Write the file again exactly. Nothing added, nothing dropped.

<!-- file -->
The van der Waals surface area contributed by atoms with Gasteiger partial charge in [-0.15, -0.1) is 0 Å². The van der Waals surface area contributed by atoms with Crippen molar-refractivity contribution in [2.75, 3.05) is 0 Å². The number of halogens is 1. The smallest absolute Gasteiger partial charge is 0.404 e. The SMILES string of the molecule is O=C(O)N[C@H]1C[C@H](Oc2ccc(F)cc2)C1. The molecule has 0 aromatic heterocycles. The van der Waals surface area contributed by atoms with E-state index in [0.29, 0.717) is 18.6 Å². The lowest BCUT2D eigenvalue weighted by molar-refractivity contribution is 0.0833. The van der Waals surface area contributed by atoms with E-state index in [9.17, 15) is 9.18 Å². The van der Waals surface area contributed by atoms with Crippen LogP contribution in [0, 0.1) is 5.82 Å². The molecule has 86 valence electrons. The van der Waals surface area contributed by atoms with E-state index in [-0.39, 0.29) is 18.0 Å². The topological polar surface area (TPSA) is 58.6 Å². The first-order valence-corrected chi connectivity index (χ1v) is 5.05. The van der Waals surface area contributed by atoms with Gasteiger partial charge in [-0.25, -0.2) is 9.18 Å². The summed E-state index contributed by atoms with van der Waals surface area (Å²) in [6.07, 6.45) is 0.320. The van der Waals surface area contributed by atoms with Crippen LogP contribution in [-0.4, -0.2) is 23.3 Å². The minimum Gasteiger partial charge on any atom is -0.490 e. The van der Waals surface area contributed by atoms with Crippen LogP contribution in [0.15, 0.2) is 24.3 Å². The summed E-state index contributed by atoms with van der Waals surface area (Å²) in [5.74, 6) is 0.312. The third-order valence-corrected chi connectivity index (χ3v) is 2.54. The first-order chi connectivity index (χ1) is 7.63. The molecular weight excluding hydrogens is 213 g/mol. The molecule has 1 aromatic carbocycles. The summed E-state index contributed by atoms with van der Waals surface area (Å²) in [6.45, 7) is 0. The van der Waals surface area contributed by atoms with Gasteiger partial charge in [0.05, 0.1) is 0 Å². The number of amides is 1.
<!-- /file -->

The van der Waals surface area contributed by atoms with Gasteiger partial charge in [-0.15, -0.1) is 0 Å². The van der Waals surface area contributed by atoms with Crippen molar-refractivity contribution in [2.75, 3.05) is 0 Å². The number of halogens is 1. The smallest absolute Gasteiger partial charge is 0.404 e. The SMILES string of the molecule is O=C(O)N[C@H]1C[C@H](Oc2ccc(F)cc2)C1. The molecule has 0 aromatic heterocycles. The van der Waals surface area contributed by atoms with E-state index in [0.29, 0.717) is 18.6 Å². The lowest BCUT2D eigenvalue weighted by molar-refractivity contribution is 0.0833. The van der Waals surface area contributed by atoms with E-state index in [9.17, 15) is 9.18 Å². The van der Waals surface area contributed by atoms with Crippen LogP contribution in [0, 0.1) is 5.82 Å². The molecule has 86 valence electrons. The van der Waals surface area contributed by atoms with E-state index in [-0.39, 0.29) is 18.0 Å². The topological polar surface area (TPSA) is 58.6 Å². The first-order valence-corrected chi connectivity index (χ1v) is 5.05. The van der Waals surface area contributed by atoms with Gasteiger partial charge in [-0.25, -0.2) is 9.18 Å². The summed E-state index contributed by atoms with van der Waals surface area (Å²) in [6.07, 6.45) is 0.320. The van der Waals surface area contributed by atoms with Crippen LogP contribution in [-0.4, -0.2) is 23.3 Å². The minimum Gasteiger partial charge on any atom is -0.490 e. The van der Waals surface area contributed by atoms with Crippen LogP contribution in [0.15, 0.2) is 24.3 Å². The summed E-state index contributed by atoms with van der Waals surface area (Å²) in [5.74, 6) is 0.312. The third-order valence-corrected chi connectivity index (χ3v) is 2.54. The first-order chi connectivity index (χ1) is 7.63. The molecular weight excluding hydrogens is 213 g/mol. The molecule has 1 aromatic carbocycles. The summed E-state index contributed by atoms with van der Waals surface area (Å²) in [6.45, 7) is 0. The van der Waals surface area contributed by atoms with Gasteiger partial charge in [0.05, 0.1) is 0 Å². The number of amides is 1.